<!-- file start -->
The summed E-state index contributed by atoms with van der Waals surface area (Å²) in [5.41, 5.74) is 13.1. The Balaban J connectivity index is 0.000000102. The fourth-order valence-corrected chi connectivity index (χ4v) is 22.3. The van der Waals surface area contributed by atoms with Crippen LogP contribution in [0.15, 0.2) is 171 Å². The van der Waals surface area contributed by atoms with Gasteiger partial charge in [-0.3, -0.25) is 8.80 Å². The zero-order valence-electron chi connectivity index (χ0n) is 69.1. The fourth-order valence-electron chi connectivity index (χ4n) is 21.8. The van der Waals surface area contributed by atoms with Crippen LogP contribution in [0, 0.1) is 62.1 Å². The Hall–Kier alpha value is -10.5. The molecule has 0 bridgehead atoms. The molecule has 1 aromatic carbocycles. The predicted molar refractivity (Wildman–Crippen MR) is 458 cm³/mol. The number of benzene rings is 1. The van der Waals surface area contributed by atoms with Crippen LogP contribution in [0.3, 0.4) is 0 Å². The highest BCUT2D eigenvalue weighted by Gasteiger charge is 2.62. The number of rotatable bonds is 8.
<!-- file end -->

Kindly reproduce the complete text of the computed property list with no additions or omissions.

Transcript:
The summed E-state index contributed by atoms with van der Waals surface area (Å²) in [5.41, 5.74) is 13.1. The Balaban J connectivity index is 0.000000102. The fourth-order valence-corrected chi connectivity index (χ4v) is 22.3. The van der Waals surface area contributed by atoms with Crippen LogP contribution in [0.15, 0.2) is 171 Å². The van der Waals surface area contributed by atoms with Gasteiger partial charge in [-0.3, -0.25) is 8.80 Å². The zero-order valence-electron chi connectivity index (χ0n) is 69.1. The fourth-order valence-electron chi connectivity index (χ4n) is 21.8. The van der Waals surface area contributed by atoms with Crippen LogP contribution in [0, 0.1) is 62.1 Å². The Hall–Kier alpha value is -10.5. The molecule has 0 bridgehead atoms. The molecule has 1 aromatic carbocycles. The predicted molar refractivity (Wildman–Crippen MR) is 458 cm³/mol. The number of benzene rings is 1. The van der Waals surface area contributed by atoms with Crippen LogP contribution in [0.3, 0.4) is 0 Å². The highest BCUT2D eigenvalue weighted by Gasteiger charge is 2.62. The number of rotatable bonds is 8.